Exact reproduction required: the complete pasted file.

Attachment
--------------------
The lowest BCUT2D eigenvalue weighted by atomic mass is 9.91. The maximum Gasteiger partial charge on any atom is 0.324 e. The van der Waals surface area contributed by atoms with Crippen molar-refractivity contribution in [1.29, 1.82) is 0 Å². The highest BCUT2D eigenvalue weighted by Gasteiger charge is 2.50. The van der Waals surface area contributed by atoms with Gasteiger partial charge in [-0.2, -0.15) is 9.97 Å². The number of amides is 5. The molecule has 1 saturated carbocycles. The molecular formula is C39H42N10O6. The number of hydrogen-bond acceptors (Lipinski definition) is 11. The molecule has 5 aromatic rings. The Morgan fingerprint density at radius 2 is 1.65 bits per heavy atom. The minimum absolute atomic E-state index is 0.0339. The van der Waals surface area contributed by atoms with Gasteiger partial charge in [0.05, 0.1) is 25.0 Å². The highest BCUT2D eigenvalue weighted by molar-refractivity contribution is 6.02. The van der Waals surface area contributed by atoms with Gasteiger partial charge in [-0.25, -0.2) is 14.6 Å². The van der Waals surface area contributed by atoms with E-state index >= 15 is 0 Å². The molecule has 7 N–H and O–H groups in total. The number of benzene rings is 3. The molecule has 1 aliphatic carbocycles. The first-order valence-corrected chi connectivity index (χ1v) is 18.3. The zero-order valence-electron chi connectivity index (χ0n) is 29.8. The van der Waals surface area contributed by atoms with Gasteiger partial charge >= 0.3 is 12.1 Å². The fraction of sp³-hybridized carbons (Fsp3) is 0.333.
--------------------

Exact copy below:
The lowest BCUT2D eigenvalue weighted by atomic mass is 9.91. The maximum Gasteiger partial charge on any atom is 0.324 e. The van der Waals surface area contributed by atoms with Crippen molar-refractivity contribution in [1.29, 1.82) is 0 Å². The highest BCUT2D eigenvalue weighted by Gasteiger charge is 2.50. The van der Waals surface area contributed by atoms with Gasteiger partial charge in [-0.2, -0.15) is 9.97 Å². The number of amides is 5. The molecule has 1 saturated carbocycles. The molecular formula is C39H42N10O6. The number of hydrogen-bond acceptors (Lipinski definition) is 11. The molecule has 5 aromatic rings. The Morgan fingerprint density at radius 2 is 1.65 bits per heavy atom. The minimum absolute atomic E-state index is 0.0339. The van der Waals surface area contributed by atoms with Gasteiger partial charge in [0.05, 0.1) is 25.0 Å². The highest BCUT2D eigenvalue weighted by molar-refractivity contribution is 6.02. The van der Waals surface area contributed by atoms with Gasteiger partial charge in [-0.25, -0.2) is 14.6 Å². The van der Waals surface area contributed by atoms with E-state index >= 15 is 0 Å². The molecule has 7 N–H and O–H groups in total. The number of benzene rings is 3. The molecule has 1 aliphatic carbocycles. The first-order valence-corrected chi connectivity index (χ1v) is 18.3. The zero-order valence-electron chi connectivity index (χ0n) is 29.8. The van der Waals surface area contributed by atoms with Gasteiger partial charge >= 0.3 is 12.1 Å². The fraction of sp³-hybridized carbons (Fsp3) is 0.333.